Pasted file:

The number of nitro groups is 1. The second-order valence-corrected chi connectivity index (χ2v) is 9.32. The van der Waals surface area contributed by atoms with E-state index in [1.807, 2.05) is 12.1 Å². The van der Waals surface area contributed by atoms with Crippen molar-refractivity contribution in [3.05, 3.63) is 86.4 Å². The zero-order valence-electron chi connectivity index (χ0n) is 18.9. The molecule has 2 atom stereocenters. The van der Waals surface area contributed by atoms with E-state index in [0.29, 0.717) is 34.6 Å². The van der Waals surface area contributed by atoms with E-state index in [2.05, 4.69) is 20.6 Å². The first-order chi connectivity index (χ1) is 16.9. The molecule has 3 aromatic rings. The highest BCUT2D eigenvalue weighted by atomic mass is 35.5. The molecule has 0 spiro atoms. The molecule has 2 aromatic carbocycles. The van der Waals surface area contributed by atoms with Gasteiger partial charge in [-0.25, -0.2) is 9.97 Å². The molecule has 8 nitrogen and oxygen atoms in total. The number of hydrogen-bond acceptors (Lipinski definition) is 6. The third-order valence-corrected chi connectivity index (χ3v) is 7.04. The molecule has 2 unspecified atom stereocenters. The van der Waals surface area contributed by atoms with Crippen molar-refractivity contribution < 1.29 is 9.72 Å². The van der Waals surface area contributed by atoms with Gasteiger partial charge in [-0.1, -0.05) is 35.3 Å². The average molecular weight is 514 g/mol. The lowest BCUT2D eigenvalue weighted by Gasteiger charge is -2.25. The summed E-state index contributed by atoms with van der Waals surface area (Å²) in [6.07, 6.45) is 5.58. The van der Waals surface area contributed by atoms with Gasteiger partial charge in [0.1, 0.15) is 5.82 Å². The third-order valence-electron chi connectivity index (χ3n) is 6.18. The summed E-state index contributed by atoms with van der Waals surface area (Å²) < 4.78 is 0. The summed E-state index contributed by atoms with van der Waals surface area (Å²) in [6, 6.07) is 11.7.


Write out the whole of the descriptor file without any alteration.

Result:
The number of nitro groups is 1. The second-order valence-corrected chi connectivity index (χ2v) is 9.32. The van der Waals surface area contributed by atoms with E-state index in [1.807, 2.05) is 12.1 Å². The van der Waals surface area contributed by atoms with Crippen molar-refractivity contribution in [3.05, 3.63) is 86.4 Å². The zero-order valence-electron chi connectivity index (χ0n) is 18.9. The molecule has 2 atom stereocenters. The van der Waals surface area contributed by atoms with E-state index in [0.29, 0.717) is 34.6 Å². The van der Waals surface area contributed by atoms with E-state index in [2.05, 4.69) is 20.6 Å². The first-order chi connectivity index (χ1) is 16.9. The molecule has 3 aromatic rings. The highest BCUT2D eigenvalue weighted by atomic mass is 35.5. The molecule has 0 spiro atoms. The molecule has 2 aromatic carbocycles. The van der Waals surface area contributed by atoms with Gasteiger partial charge in [-0.25, -0.2) is 9.97 Å². The molecule has 8 nitrogen and oxygen atoms in total. The number of hydrogen-bond acceptors (Lipinski definition) is 6. The third-order valence-corrected chi connectivity index (χ3v) is 7.04. The molecule has 2 unspecified atom stereocenters. The van der Waals surface area contributed by atoms with Crippen molar-refractivity contribution < 1.29 is 9.72 Å². The van der Waals surface area contributed by atoms with Gasteiger partial charge in [-0.1, -0.05) is 35.3 Å². The average molecular weight is 514 g/mol. The lowest BCUT2D eigenvalue weighted by Gasteiger charge is -2.25. The summed E-state index contributed by atoms with van der Waals surface area (Å²) in [6.07, 6.45) is 5.58. The van der Waals surface area contributed by atoms with Gasteiger partial charge in [0.1, 0.15) is 5.82 Å². The third-order valence-electron chi connectivity index (χ3n) is 6.18. The summed E-state index contributed by atoms with van der Waals surface area (Å²) < 4.78 is 0. The summed E-state index contributed by atoms with van der Waals surface area (Å²) in [6, 6.07) is 11.7.